Monday, May 21, 2018

An Old Mystery Solved?

But first, the Ballad of DB Cooper, a more or less accurate account of the events of 1971 put to music.

Hey, I didn't say it was necessarily good music...
FBI sketches of "D.B. Cooper"

More than 45 years after a mysterious plane hijacker made off with $200,000 in ransom money, disappearing into the night sky, a publishing company believes it has finally identified the man who eluded authorities for so long.

At a news conference on Thursday, Michigan publisher Principia Media said the hijacker, known as D.B. Cooper, was former military paratrooper and intelligence operative Walter R. Reca. The company said it worked with Reca's best friend, Carl Laurin, in compiling the evidence.

While the publisher did not disclose whether Reca was still alive, an obituary online lists a man with the identical name who lived in Oscada, Mich., as having died in 2014 at the age of 80.

"Evidence, including almost-daily discussions over a 14-year period and 3+ hours of audio recordings featuring the skyjacker, was compiled by Reca’s best friend. It was then analyzed by a Certified Fraud Examiner and forensic linguist," the publisher said in a news release. "The audio recordings, created in 2008, include Reca discussing skyjacking details that were not known to the public prior to the FBI’s information release in 2015."

The publishing company worked with Laurin for the memoir "D.B. Cooper & Me: A Criminal, A Spy, My Best Friend.”

Vern Jones, CEO of Principia, talked about recordings that Laurin claimed were actual recordings of Reca speaking about the heist. Jones, a self-proclaimed skeptic at the start of the investigation, said that the evidence was “overwhelming.”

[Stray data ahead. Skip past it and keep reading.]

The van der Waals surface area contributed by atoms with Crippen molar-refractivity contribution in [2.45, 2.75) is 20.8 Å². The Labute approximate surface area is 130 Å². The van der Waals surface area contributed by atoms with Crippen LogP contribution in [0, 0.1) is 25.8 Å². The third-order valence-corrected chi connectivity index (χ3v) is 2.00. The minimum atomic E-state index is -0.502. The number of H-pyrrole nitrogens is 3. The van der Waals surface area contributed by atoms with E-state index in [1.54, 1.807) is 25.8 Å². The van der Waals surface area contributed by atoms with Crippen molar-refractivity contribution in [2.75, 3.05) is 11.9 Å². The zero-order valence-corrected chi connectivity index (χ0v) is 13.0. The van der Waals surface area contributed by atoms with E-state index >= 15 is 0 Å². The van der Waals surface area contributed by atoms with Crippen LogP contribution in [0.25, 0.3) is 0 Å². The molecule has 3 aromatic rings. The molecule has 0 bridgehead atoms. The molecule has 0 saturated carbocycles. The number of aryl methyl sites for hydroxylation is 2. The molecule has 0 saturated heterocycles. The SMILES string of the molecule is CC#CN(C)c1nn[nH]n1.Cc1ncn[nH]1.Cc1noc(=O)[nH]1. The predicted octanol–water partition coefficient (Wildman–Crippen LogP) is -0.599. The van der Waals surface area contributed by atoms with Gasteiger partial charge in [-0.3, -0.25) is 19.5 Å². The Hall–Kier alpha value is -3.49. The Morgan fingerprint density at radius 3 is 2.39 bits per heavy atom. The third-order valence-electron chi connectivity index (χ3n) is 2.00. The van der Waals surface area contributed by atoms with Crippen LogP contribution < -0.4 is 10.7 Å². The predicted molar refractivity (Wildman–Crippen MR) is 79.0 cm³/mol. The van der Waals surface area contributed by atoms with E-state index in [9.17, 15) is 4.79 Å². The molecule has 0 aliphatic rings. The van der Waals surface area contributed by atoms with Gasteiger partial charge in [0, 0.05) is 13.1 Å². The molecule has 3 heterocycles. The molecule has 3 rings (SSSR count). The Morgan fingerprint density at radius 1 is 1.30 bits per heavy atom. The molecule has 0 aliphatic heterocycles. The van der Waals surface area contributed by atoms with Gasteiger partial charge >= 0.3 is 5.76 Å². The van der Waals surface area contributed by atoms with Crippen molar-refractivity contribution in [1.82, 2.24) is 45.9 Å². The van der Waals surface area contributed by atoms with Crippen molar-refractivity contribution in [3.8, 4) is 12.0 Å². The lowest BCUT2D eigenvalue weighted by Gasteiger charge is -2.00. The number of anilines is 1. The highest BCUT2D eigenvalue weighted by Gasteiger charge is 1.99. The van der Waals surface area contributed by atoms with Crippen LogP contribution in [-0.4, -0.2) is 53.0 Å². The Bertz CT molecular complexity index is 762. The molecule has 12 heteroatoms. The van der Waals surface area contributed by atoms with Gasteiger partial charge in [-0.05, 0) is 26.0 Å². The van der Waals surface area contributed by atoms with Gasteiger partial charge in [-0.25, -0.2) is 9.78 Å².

Walter R. Reca

Jones also seemed to hint that the discrepancies between Principia’s investigation and the FBI’s investigation might not have been accidental. “The hijacking,” he said “was just the beginning of the story.”

A group of cold case detectives in the Pacific Northwest have allegedly discovered D.B. Cooper's parachute strap and possible location of the missing money.

He detailed a supposed meeting between Reca and “two men in hard hats” two months after the heist where he was asked by these two unknown men if he was prepared to go to “prison.” Reca was reportedly hired by them, though it is unclear if the two men Jones talked about were FBI agents.

Laurin himself spoke at the press conference and described Reca as a daredevil “who always wanted to be in the CIA.”

“I always got the feeling that when he jumped with our team, the Michigan parachute team, it was a means of survival, not really for the thrill,” Laurin said. “He was looking for something far beyond that.”

After the skyjacking, Reca later became a high-level covert intelligence operative, according to the publishing company.
A criminal joining the CIA? Brennan wasn't Director back then was he? I lived in the Pacific Northwest back in 1971, and D. B. Cooper was almost a folk hero. I'm going to keep my skepticism on this one.

Wombat-socho has "Rule 5 Sunday: Eponymous Shorts" up and at 'em at The Other McCain.

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